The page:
CARACAS • Popular and political pressure on President Nicolas Maduro has intensified as he boosted Venezuela's super-low petrol price and devalued its currency, in efforts to save the oil-rich nation from economic disaster.
Mr Maduro ramped up the cost of petrol for the first time in two decades on Wednesday, hiking it by 6,000 per cent from one US cent to 60 US cents (84 Singapore cents) a litre - still among the world's cheapest. Queues formed at petrol stations as motorists rushed to fill up before the new prices took effect yesterday.
Mr Juan Ortega, a customer at a petrol station in Caracas, said: "The old fuel price was ridiculous. But now, I am afraid that everything - transport and food - will get even more expensive."
Citizens are already struggling with soaring inflation and shortages of basic goods.
Mr Maduro also devalued the strongest official exchange rate by 37 per cent to 10 bolivars per US dollar from 6.3, and streamlined the previous three-tier system into a dual exchange rate mechanism, hoping to increase exports and oil revenues.
The weaker of the two rates will be a free float based on an existing system that currently sells dollars at around 200 bolivars, he said, while the stronger rate will over time be shifted based on criteria he did not specify.
The political opposition reacted with outrage. Congress Speaker Henry Ramos Allup said the moves were "not even more of the same, but the worst of the same". "Without international help, we will not be able to get out of this bottomless pit," he told Congress on Thursday.
Venezuelan and foreign economists warned that Mr Maduro's policies were not enough to stabilise the economy and the country's public finances. Venezuelan economist Luis Vicente Leon said: "The failure of the currency controls and interventions wasn't due to how they were implemented. The problem was the controls and interventions in themselves."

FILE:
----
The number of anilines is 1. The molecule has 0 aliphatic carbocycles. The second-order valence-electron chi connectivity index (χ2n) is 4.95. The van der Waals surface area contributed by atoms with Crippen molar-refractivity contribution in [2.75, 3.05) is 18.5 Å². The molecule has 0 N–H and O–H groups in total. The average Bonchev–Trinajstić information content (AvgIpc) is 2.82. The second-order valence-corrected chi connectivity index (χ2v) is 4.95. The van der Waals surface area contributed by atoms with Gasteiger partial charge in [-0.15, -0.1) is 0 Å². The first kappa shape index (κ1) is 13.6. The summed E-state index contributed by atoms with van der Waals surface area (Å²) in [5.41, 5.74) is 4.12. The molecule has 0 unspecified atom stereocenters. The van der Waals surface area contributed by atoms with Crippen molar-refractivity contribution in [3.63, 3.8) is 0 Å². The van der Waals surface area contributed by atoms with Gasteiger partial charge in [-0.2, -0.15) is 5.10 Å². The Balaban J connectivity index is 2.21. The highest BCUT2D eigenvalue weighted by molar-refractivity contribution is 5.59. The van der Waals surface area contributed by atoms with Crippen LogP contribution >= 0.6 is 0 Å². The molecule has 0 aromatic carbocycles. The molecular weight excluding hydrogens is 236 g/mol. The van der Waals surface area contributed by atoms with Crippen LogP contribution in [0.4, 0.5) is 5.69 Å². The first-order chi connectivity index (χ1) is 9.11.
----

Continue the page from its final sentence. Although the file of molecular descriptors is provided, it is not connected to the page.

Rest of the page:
Mr Maduro is hoping major oil producers will agree to freeze their crude production to buoy up prices that have plunged since mid-2014.
Economist Michael Henderson said the petrol price hike "is a step in the right direction, but any fiscal gains will be a drop in the ocean", since the country's deficit is huge.
Analyst Edward Glossop of London-based research group Capital Economics said the currency devaluation would increase revenues by boosting the local currency value of Venezuela's crude oil exports, but reckoned it would not be enough to offset the sharp fall in crude prices.
Venezuela's outlook darkened further on Thursday with new official data. The central bank said the economy contracted 5.7 per cent last year. The official inflation rate topped 180 per cent last year.
Analysts and politicians have warned of a risk of unrest in Venezuela, where 43 people died during street protests in 2014.
AGENCE FRANCE-PRESSE, REUTERS